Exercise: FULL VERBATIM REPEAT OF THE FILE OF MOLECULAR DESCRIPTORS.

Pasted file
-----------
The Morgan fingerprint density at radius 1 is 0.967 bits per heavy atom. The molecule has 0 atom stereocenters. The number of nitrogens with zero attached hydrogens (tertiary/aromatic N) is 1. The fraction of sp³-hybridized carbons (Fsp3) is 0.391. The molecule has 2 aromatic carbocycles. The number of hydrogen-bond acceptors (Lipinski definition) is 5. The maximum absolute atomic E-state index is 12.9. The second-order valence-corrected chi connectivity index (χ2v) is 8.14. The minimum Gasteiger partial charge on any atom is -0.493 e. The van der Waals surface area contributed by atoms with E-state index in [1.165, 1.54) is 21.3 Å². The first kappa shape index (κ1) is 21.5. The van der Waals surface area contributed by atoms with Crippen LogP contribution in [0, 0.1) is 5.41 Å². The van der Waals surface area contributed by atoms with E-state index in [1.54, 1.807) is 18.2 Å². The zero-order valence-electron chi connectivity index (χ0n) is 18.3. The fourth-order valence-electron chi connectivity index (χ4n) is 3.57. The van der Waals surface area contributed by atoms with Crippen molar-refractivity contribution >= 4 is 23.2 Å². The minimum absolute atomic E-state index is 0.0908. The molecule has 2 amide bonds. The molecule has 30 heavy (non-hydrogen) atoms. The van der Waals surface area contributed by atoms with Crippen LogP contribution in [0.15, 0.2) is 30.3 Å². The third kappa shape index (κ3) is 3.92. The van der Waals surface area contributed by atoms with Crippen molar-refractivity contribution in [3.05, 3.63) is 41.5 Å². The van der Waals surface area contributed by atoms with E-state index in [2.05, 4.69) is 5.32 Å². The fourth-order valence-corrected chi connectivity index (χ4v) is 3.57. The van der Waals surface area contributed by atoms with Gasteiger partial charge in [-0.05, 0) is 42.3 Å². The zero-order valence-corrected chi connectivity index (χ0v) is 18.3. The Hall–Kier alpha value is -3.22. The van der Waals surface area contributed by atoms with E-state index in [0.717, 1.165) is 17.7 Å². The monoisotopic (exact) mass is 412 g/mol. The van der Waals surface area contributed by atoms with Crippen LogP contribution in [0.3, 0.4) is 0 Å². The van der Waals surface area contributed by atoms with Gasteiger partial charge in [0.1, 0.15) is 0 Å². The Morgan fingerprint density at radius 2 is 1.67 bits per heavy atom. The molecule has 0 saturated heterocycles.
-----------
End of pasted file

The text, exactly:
The Morgan fingerprint density at radius 1 is 0.967 bits per heavy atom. The molecule has 0 atom stereocenters. The number of nitrogens with zero attached hydrogens (tertiary/aromatic N) is 1. The fraction of sp³-hybridized carbons (Fsp3) is 0.391. The molecule has 2 aromatic carbocycles. The number of hydrogen-bond acceptors (Lipinski definition) is 5. The maximum absolute atomic E-state index is 12.9. The second-order valence-corrected chi connectivity index (χ2v) is 8.14. The minimum Gasteiger partial charge on any atom is -0.493 e. The van der Waals surface area contributed by atoms with E-state index in [1.165, 1.54) is 21.3 Å². The first kappa shape index (κ1) is 21.5. The van der Waals surface area contributed by atoms with Crippen LogP contribution in [0, 0.1) is 5.41 Å². The van der Waals surface area contributed by atoms with E-state index in [1.54, 1.807) is 18.2 Å². The zero-order valence-electron chi connectivity index (χ0n) is 18.3. The fourth-order valence-electron chi connectivity index (χ4n) is 3.57. The van der Waals surface area contributed by atoms with Crippen molar-refractivity contribution >= 4 is 23.2 Å². The minimum absolute atomic E-state index is 0.0908. The molecule has 2 amide bonds. The molecule has 30 heavy (non-hydrogen) atoms. The van der Waals surface area contributed by atoms with Crippen LogP contribution in [0.15, 0.2) is 30.3 Å². The third kappa shape index (κ3) is 3.92. The van der Waals surface area contributed by atoms with Crippen molar-refractivity contribution in [3.05, 3.63) is 41.5 Å². The van der Waals surface area contributed by atoms with E-state index in [2.05, 4.69) is 5.32 Å². The fourth-order valence-corrected chi connectivity index (χ4v) is 3.57. The van der Waals surface area contributed by atoms with Gasteiger partial charge in [-0.05, 0) is 42.3 Å². The zero-order valence-corrected chi connectivity index (χ0v) is 18.3. The Hall–Kier alpha value is -3.22. The van der Waals surface area contributed by atoms with E-state index in [0.717, 1.165) is 17.7 Å². The monoisotopic (exact) mass is 412 g/mol. The van der Waals surface area contributed by atoms with Crippen LogP contribution in [0.3, 0.4) is 0 Å². The van der Waals surface area contributed by atoms with Gasteiger partial charge in [0.1, 0.15) is 0 Å². The Morgan fingerprint density at radius 2 is 1.67 bits per heavy atom. The molecule has 0 saturated heterocycles.